Nov. 2: Man #1: Those votes just disappeared! Man #2: Of course not. What do you think they are? 400 tons of explosives?

    by FleetAdmiralJ on Mon Nov 08, 2004 at 10:24:54 AM PST

    •  anti-abortion is good (none)
      Anti-family is a bit of a stretch I think.  You have to explain why it's anti-family, and then it starts looking a little bit like a rhetorical trick.  (Of course, the Christian Coalition's definition of "anti-family" is pretty terrible too.)

      Anti-abortion is pretty hard to argue against.  I mean, they are anti-abortion.  It's hard to even argue that it's a biased description; it's just a neutral statement of what they oppose.

      A libertarian for Kerry.

      by Delirium on Mon Nov 08, 2004 at 10:37:51 AM PST

      [ Parent ]

      •  To be "anti-abortion" isn't the same as (4.00)
        being "pro-criminalization."

        I believe abortion should be legal, but I am "anti" in the sense that I don't think it should be done lightly.  I don't know if I would ever have one myself.  

        So you can be both "pro-choice" and against or anti-abortion.  In fact, most everyone I know is anti-abortion.  I don't know of a single person who thinks abortion ought to be encouraged.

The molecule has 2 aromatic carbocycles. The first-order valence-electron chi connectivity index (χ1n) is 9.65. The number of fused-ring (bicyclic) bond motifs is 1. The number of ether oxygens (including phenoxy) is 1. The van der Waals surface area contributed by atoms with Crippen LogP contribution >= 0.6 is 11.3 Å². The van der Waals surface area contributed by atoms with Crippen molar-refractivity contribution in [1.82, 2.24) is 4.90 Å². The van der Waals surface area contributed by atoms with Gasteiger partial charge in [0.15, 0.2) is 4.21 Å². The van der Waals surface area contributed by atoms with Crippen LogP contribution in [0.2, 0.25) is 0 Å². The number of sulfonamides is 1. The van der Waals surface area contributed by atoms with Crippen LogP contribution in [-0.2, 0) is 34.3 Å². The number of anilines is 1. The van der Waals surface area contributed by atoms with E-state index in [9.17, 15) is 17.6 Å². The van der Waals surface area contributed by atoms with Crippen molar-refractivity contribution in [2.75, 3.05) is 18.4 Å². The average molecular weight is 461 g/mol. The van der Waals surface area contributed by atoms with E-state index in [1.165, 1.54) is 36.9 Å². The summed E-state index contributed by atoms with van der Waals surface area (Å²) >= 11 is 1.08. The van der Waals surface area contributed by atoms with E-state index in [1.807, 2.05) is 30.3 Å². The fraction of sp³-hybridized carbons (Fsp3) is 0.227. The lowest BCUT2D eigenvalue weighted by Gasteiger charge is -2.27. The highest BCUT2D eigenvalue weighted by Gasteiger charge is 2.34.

The real crux of the matter is the criminalization.  I think that we need to point out on every occasion that the so-called "pro-life" community is really the "pro-criminalization" community.

        •  I can agree with that (none)
          I think "anti-abortion" is a good replacement for "pro-life" in more conservative-leaning areas, but when we're doing the pushing, I agree that pro-criminalization is better.

          A libertarian for Kerry.

          by Delirium on Mon Nov 08, 2004 at 11:27:29 AM PST

          [ Parent ]

    •  I think anti-abortion misses the mark... (none)
      Abortion already has a negative connatation to many folks. Saying you are against something negative doesnt carry as much weight.

      However, saying you are for making choice a criminal act... thats a different story...

      Another way to look at it is this... Save the fetus, ignore the child

      How many republicans do you know that argue for pro-life and against welfare?

  •  Why "anti-criminalization" works (none)
    Saying you are against something negative doesnt carry as much weight.

    It also puts the focus on the outcome of a particular philosophical/value position.

    People who are against abortions need to ask themselves if they want to see women and doctors in jail.  

    In a democratic society some are guilty, but all are responsible. -Rabbi Abraham Joshua Heschel

    by a gilas girl on Mon Nov 08, 2004 at 10:49:55 AM PST

    •  I think it's an easier sell than pro-choice too (none)